Ennead VI.8 gives us access to the living mind of a long dead sage as he tries to answer some of the most fundamental questions we in the modern world continue to ask: are we really free when most of the time we are overwhelmed by compulsions, addictions, and necessities, and how can we know that we are free? Can we trace this freedom through our own agency to the gods, to the Soul, Intellect, and the Good? How do we know that the world is meaningful and not simply the result of chance or randomness? Plotinus’ On the Voluntary and on the Free Will of the One is a groundbreaking work that provides a new understanding of the importance and nature of free human agency. It articulates a creative idea of agency and radical freedom by showing how such terms as desire, will, self-dependence, and freedom in the human ethical sphere can be genuinely applied to Intellect and the One while preserving the radical inability of all metaphysical language to express anything about God or gods.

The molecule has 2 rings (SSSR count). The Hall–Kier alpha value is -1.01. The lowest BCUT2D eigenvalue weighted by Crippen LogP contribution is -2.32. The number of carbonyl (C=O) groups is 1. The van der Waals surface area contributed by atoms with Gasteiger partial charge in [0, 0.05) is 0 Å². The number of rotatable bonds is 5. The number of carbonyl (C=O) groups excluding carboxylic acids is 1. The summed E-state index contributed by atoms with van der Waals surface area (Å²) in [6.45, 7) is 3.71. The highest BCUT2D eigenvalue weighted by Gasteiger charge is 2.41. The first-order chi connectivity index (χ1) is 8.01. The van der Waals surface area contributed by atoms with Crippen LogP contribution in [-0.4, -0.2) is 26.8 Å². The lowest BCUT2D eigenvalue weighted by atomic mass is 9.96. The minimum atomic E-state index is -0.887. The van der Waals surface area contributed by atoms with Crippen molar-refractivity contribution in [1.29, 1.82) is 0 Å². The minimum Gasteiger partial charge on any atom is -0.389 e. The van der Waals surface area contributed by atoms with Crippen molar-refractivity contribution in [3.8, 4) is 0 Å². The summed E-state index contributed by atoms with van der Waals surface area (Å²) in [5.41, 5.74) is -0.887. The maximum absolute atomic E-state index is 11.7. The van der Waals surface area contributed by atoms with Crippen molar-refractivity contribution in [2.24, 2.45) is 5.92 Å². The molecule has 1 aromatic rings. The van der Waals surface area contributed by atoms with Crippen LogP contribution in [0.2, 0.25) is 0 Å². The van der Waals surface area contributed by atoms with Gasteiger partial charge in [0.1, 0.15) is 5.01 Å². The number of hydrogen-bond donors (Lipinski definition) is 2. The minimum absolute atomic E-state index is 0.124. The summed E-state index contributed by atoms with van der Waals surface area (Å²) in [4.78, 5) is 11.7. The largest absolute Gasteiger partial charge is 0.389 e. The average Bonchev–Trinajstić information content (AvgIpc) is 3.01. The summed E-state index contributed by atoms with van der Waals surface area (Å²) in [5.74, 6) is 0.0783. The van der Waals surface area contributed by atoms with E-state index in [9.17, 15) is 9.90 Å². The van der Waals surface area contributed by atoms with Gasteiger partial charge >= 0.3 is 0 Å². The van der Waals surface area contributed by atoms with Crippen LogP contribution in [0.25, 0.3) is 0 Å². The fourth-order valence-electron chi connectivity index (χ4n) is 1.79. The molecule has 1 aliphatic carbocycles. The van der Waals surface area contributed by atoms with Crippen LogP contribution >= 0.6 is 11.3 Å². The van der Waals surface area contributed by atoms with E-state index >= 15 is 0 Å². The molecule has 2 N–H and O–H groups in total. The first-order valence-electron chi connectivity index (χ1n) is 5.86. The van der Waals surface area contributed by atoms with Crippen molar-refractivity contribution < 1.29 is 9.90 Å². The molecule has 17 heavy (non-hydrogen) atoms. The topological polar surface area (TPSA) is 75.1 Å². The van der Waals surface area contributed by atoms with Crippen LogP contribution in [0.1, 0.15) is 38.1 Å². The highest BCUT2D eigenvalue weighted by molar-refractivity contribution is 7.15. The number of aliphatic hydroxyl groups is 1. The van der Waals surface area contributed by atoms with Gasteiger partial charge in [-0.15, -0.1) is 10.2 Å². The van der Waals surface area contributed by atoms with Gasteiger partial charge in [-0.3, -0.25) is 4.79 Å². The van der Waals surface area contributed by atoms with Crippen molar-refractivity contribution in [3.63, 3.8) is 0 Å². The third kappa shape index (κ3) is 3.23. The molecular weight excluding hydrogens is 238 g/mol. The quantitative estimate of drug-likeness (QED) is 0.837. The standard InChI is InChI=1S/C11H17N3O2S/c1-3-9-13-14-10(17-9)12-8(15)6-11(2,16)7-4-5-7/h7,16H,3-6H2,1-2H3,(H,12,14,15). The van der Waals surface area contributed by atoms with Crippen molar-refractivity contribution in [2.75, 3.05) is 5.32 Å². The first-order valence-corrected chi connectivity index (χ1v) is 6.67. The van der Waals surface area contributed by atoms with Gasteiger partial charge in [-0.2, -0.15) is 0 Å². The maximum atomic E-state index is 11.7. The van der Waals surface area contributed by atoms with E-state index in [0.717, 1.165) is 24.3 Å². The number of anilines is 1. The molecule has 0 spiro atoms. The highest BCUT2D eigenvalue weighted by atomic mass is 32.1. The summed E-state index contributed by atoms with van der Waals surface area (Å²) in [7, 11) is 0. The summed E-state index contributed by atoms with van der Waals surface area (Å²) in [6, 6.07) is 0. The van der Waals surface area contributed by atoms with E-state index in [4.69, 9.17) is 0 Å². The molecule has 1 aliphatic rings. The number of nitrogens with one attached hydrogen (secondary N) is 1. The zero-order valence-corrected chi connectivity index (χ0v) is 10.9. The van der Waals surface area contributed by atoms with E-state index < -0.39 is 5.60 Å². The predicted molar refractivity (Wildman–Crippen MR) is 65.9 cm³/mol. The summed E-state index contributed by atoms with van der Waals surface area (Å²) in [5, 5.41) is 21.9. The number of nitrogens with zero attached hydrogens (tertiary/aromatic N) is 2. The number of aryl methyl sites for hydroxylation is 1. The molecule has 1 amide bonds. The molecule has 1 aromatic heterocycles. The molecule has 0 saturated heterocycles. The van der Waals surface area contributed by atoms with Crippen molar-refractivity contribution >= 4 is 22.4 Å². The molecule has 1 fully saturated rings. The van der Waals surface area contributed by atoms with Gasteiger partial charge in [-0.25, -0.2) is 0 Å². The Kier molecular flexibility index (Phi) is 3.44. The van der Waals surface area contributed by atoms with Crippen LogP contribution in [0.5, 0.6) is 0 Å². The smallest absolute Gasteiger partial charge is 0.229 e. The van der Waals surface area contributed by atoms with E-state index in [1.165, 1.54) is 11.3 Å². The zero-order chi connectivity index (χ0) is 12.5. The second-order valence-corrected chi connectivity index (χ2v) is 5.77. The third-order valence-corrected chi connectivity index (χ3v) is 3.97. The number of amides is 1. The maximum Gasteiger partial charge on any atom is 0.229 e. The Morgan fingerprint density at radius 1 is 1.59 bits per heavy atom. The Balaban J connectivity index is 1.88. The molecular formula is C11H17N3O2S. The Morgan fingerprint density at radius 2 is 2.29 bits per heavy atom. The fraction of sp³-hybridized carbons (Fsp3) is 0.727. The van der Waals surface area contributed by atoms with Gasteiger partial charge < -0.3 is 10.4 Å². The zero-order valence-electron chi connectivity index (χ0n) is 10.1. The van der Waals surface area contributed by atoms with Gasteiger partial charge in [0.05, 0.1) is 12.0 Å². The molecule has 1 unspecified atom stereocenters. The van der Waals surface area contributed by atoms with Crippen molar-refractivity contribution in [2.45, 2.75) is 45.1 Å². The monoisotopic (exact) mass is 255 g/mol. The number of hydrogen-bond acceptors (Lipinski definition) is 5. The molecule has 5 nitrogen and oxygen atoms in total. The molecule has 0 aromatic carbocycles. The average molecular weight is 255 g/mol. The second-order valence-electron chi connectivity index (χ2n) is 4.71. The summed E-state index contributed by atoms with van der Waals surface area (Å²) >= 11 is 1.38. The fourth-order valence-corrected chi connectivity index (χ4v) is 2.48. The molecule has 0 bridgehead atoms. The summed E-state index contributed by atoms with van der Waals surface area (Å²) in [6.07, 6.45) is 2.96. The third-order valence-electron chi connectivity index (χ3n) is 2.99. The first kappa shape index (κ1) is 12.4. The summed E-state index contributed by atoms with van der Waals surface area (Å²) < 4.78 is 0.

About the Author
Kevin Corrigan is the Samuel Candler Dobbs Professor of Interdisciplinary Humanities in Middle Eastern and South Asian Studies, Classics, Philosophy and Religion at Emory University, Atlanta, Georgia. His recent work is focused on ancient and early medieval thought, particularly Plato, Aristotle, Plotinus and later Neoplatonism, on the one hand, and the Cappadocians, Evagrius, Augustine, on the other. John D. Turner is the Cotner Professor of Religious Studies and Charles J. Mach University Professor of Classics and History at the University of Nebraska-Lincoln. He specializes in the study of ancient Gnosticism, in particular the restoration, conservation, translation, and interpretation of the thirteen fourth-century papyrus codices from Nag Hammadi, Egypt.